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Impaired-driving enforcement campaign encourages sober driving

Stay safe on the roads during winter holidays

Before and during the Christmas and New Year’s holidays, law enforcement officials throughout Michigan are participating in the “Drive Sober or Get Pulled Over” campaign. To protect lives, there will be increased patrols on roads from December 15, 2023, to January 1, 2024, with zero tolerance for those who drive impaired.

Throughout 2022 in Michigan, there were 9,331 alcohol-involved crashes with 322 fatalities, and 2,452 drug-involved crashes with 249 fatalities statewide, according to the University of Michigan Transportation Research Institute. 

That is why, over the 2023 winter holidays, the Michigan State Police, county sheriff offices and municipal police agencies across Michigan are encouraging motorists to celebrate safely and make smart driving decisions. During the nearly three-week period, there will be increased enforcement and messaging about the dangers of driving impaired. 

“Driving impaired is deadly and illegal. Getting behind the wheel of a vehicle after you’ve been drinking or using drugs endangers you, your passengers and everyone else on the road,” said Katie Bower, Director of the Michigan Office of Highway Safety Planning (OHSP). “The aim of the enforcement campaign is to drastically reduce deaths and serious injuries caused by impaired driving.

“We want all Michiganders to have a great time with friends and family over the holidays, but to keep everyone safe, we are also urging people to be responsible, make smart choices and plan for a sober ride home.”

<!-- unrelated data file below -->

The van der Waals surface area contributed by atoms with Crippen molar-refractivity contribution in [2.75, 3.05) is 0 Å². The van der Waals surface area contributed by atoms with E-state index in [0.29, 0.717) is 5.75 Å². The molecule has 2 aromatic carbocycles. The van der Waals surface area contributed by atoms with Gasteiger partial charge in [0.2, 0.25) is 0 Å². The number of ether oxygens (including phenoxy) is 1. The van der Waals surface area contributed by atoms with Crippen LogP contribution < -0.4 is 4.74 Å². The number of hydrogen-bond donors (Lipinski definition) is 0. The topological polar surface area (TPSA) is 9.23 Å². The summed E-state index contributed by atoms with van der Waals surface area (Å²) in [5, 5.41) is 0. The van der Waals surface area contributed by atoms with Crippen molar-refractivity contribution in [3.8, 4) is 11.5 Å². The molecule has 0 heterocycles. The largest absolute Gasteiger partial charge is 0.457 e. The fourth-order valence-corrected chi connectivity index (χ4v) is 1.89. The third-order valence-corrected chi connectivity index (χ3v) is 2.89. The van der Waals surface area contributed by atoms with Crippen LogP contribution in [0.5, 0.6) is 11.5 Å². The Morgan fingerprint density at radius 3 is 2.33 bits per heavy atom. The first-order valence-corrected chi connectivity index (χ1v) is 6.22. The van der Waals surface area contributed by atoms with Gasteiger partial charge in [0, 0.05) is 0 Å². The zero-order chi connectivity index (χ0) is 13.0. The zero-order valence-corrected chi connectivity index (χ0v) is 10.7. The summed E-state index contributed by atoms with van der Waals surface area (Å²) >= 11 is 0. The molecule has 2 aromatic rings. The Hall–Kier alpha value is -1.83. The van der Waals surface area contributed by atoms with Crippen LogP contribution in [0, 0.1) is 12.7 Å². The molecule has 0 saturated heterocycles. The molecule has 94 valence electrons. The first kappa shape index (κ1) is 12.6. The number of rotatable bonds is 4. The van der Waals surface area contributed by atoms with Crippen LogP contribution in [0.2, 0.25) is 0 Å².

From 2018 to 2022, during the Christmas and New Year’s holidays, 66 people were killed in traffic crashes in Michigan, including 17 people who died in alcohol-involved crashes.

Officers will be on the lookout for motorists under the influence of drugs and/or alcohol throughout the “Drive Sober or Get Pulled Over” enforcement period. In Michigan, it is illegal to drive with a blood alcohol concentration (BAC) of .08 or higher, although motorists can be arrested at any BAC level if an officer thinks they are impaired. 

To increase awareness and encourage safe and sober driving, the OHSP is funding a statewide media campaign about the dangers of impaired driving. Also, December has been recognized as National Impaired Driving Prevention Month to remember those who lost their lives due to impaired driving and remind people that helping prevent impaired-driving deaths and injuries is every driver’s responsibility. 

The “Drive Sober or Get Pulled Over” campaign is supported with federal traffic safety funds provided by the United States Department of Transportation and the National Highway Traffic Safety Administration and coordinated by the OHSP.